I wish I were exaggerating. Consider the case of Joseph Cairns, a Celtic supporter charged under OBFA last year. His crime? Singing traditional Celtic songs – albeit songs of an Irish republican bent – at a match in Inverness. Though initially acquitted, the Crown appealed and Mr Cairns’ acquittal was overturned by the High Court.

No-one was incited to public disorder by Mr Cairns’ singing, but that did not matter because the law provides for the unfortunate absence of disturbance. As the appeal court put it, the law covers “behaviour ‘likely to incite public disorder’ if public disorder would be likely to occur but for the fact that … persons likely to be incited to public disorder are not present”.

The evidentiary bar is lowered still further by the fact that, as the High Court’s verdict put it, “the act distinguishes between, on the one hand, ‘a reasonable person’ and, on the other, a person ‘likely to be incited to public disorder’. It may be that a person to be incited to public disorder is of a more volatile temperament than a reasonable person … He may have particular views about the songs in question or those who sing them”.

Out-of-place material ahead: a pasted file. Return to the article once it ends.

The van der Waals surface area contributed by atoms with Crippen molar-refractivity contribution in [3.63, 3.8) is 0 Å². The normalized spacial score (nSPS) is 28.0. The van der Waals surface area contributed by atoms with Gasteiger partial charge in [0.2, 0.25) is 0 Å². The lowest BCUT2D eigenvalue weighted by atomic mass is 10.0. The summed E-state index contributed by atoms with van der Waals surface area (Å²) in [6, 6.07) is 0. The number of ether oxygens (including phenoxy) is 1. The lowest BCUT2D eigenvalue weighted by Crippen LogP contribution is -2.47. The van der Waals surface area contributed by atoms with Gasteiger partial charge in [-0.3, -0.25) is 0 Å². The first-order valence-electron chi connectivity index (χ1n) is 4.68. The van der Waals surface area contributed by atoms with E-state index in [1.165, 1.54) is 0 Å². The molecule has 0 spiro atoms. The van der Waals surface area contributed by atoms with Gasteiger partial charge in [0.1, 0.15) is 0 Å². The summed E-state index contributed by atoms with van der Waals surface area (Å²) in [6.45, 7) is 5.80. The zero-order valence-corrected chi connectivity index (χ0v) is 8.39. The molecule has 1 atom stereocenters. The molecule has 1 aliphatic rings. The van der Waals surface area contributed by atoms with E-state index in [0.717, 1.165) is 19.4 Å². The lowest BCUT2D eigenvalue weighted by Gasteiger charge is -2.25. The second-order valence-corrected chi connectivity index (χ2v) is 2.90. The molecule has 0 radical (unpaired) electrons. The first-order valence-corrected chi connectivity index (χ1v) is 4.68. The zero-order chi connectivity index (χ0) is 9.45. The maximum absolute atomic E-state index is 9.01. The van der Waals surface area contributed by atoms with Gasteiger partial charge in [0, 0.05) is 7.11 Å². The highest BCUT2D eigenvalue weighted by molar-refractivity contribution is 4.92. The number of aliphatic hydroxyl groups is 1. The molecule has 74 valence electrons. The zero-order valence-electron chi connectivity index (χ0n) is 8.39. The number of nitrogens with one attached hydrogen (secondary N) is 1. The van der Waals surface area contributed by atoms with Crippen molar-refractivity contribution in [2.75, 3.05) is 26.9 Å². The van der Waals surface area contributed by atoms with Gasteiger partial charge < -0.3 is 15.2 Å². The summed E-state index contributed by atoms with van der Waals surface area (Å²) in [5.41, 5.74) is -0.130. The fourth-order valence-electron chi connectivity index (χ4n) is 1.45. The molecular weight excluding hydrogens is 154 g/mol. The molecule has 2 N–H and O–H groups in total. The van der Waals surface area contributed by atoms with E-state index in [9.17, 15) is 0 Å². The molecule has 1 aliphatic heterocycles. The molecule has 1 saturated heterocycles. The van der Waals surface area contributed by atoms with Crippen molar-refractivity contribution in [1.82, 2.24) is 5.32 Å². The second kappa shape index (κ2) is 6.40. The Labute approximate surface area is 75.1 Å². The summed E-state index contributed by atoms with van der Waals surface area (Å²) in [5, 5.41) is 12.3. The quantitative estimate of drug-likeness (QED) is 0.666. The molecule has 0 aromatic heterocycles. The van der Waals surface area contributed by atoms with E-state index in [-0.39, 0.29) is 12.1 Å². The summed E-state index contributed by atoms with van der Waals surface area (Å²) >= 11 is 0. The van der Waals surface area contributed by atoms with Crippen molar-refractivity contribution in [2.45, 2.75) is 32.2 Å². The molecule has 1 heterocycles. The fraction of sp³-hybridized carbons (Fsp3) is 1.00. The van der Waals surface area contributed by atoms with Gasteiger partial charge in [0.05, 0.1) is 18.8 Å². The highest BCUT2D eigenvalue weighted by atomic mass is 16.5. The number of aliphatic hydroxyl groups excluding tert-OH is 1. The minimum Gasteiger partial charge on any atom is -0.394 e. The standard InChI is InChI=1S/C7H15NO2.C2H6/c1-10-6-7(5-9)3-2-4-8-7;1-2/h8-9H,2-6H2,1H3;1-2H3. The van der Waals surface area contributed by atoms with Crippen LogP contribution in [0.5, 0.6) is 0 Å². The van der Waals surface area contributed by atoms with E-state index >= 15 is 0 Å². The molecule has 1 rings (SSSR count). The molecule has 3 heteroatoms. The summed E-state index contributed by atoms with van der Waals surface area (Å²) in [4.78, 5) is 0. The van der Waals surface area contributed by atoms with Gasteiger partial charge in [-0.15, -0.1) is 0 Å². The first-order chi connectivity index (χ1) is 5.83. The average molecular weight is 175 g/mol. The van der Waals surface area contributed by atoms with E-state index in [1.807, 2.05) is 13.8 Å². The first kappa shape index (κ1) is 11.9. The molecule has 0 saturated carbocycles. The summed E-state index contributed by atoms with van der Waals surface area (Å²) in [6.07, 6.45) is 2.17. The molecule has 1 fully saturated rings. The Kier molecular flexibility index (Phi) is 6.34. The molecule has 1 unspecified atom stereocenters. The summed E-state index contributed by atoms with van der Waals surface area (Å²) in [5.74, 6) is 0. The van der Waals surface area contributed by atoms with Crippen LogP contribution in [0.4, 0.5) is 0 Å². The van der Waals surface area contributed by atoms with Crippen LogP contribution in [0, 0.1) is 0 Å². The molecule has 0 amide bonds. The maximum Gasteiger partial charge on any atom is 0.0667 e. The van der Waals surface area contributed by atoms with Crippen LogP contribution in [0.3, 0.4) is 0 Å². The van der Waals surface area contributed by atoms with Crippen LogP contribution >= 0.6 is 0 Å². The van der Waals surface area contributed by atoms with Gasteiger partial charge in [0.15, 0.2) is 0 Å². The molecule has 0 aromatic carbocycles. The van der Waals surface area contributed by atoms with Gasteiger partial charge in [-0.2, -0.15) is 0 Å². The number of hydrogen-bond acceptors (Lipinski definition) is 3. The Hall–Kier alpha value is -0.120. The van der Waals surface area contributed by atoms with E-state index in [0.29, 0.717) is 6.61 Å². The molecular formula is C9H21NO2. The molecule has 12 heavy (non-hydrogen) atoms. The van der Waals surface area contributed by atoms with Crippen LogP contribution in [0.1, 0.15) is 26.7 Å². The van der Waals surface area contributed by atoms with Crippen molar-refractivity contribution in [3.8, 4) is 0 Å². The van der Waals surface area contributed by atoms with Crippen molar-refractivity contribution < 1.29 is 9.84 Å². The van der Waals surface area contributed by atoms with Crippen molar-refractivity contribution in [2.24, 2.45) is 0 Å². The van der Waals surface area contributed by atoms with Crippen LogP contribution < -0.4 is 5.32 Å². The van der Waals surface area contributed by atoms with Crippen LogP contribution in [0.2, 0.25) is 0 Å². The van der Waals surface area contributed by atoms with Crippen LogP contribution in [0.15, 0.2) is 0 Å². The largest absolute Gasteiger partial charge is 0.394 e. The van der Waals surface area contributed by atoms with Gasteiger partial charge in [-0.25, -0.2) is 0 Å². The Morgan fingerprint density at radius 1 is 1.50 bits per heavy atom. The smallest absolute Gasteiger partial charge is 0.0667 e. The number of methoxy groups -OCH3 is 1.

“Volatile temperament” is judge-speak for “bampot”. Which is why Aberdeen fans were prevented from showing off their preferred display at Celtic Park last weekend. Someone might have made an unwarranted connection between these placards and Irish republicanism and, having made this startling leap of logic, been offended and, who knows, even provoked to public disorder.

If all this seems irredeemably stupid, it is worth recalling that it was also predicted. Everything critics said about the Offensive Behaviour at Football Act has been proven correct. It was obvious then this was a manifestly illiberal, stupid and unworkable piece of panicky legislation, and so it has proved. How could it be otherwise when ministers were not sure if singing the national anthem might constitute an offence? How could it be otherwise when ministers suggested “threatening” tattoos might fall within the bill’s remit?